Maddow Wonders Why the Biden Justice Department Hasn't Prosecuted Trump Yet: 'Any Takers?'

The MSNBC anchor also wants to know what the point of collecting evidence against Trump is if the law won’t use it

Rachel Maddow is getting impatient with the U.S. Justice Department.

The MSNBC anchor’s main concern on her Wednesday night show was why federal prosecutors haven’t gone ahead and tried to prosecute Trump for any of the litany of alleged felonies he’s accused of (or accused of directing an associate to do for him) now that he’s no longer a sitting president.

During a segment she called “democracy stress test,” Maddow also wondered what the point of even collecting evidence against former president Trump was, if no one in the Justice Department was going to do anything with it.

Maddow also recalled that former special counsel Robert Mueller said it wouldn’t have been possible for the Justice Department to indict Trump while he was president — which explains why even though Trump was impeached twice, he couldn’t have been removed from office on felony charges by the government — but Trump is now out of office, which technically makes a prosecution fair game.

“You could charge the president with obstruction of justice after he left office? Yes, yes, that’s the whole point. And now he’s left office,” Maddow noted.

There hasn’t been a single president in U.S. history prosecuted by the Justice Department after leaving office. The indictment rule exists mainly to safeguard against political opponents using the Department to attack each other, but in certain circumstances — say, when accusations against a former president include obstructing justice, election interference, extortion of officers of the U.S. government and of course, refusal to testify — there could theoretically be a worthy case.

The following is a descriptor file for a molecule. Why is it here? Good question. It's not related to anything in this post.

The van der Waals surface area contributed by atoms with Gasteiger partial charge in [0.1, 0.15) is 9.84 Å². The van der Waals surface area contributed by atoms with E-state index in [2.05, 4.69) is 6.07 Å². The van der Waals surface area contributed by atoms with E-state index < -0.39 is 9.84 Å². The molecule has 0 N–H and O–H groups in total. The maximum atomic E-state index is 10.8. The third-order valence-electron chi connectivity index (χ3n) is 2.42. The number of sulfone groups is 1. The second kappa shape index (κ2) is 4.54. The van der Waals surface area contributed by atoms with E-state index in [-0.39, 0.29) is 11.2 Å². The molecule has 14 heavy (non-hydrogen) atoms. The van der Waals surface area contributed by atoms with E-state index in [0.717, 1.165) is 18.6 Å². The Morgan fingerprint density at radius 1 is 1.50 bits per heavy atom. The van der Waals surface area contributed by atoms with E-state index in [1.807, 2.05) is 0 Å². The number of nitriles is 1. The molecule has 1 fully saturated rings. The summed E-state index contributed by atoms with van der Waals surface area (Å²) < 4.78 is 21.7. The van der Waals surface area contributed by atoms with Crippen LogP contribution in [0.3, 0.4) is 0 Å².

Maddow referenced a new transcript of federal testimony from former Trump White House lawyer Don McGahn who revealed that Trump did ask him to essentially squash the Mueller probe when it began.

“The main witness for the 10-plus instances of alleged obstruction of justice in that report, that witness has just testified to Congress confirming the allegations at their core. Now, the former president could be prosecuted for those alleged instances of obstruction of justice. Any takers?” Maddow asked. “Think there’s any appetite for that in the Justice Department under Merrick Garland, during the Biden administration?”

Maddow also pointed to comments by New York Democratic Representative and House Judiciary Committee Chair Jerry Nadler, who said McGahn’s statements “could expose both Trump and McGahn to criminal liability.”

Maddow, with all respect to Nadler, didn’t buy that take for a second.

“Could it though, really? Could Trump really be exposed to criminal liability by any of his actions?” Maddow questioned. “Really? Only if there was a prosecutor who would be willing to prosecute him for these alleged crimes.”

One thing that could nudge this process along, Maddow said, would be for the House Judiciary Committee and Nadler to issue a referral to the Justice Department asking what they were doing about the allegations, which would at least “require a response” from the Department.

“Under the Trump administration the Justice Department never actually substantively considered the evidence against Trump and whether or not he should be charged,” Maddow said. “The Justice Department never looked at it. There’s no reason why they couldn’t look at it now. He is only a former president now so he’s not protected by any Justice Department policy that would grant him immunity. So again. Any takers? Is this all just going to slide? What was this evidence collected for, anyway?” she questioned.

Check out the full video at the top of the page.

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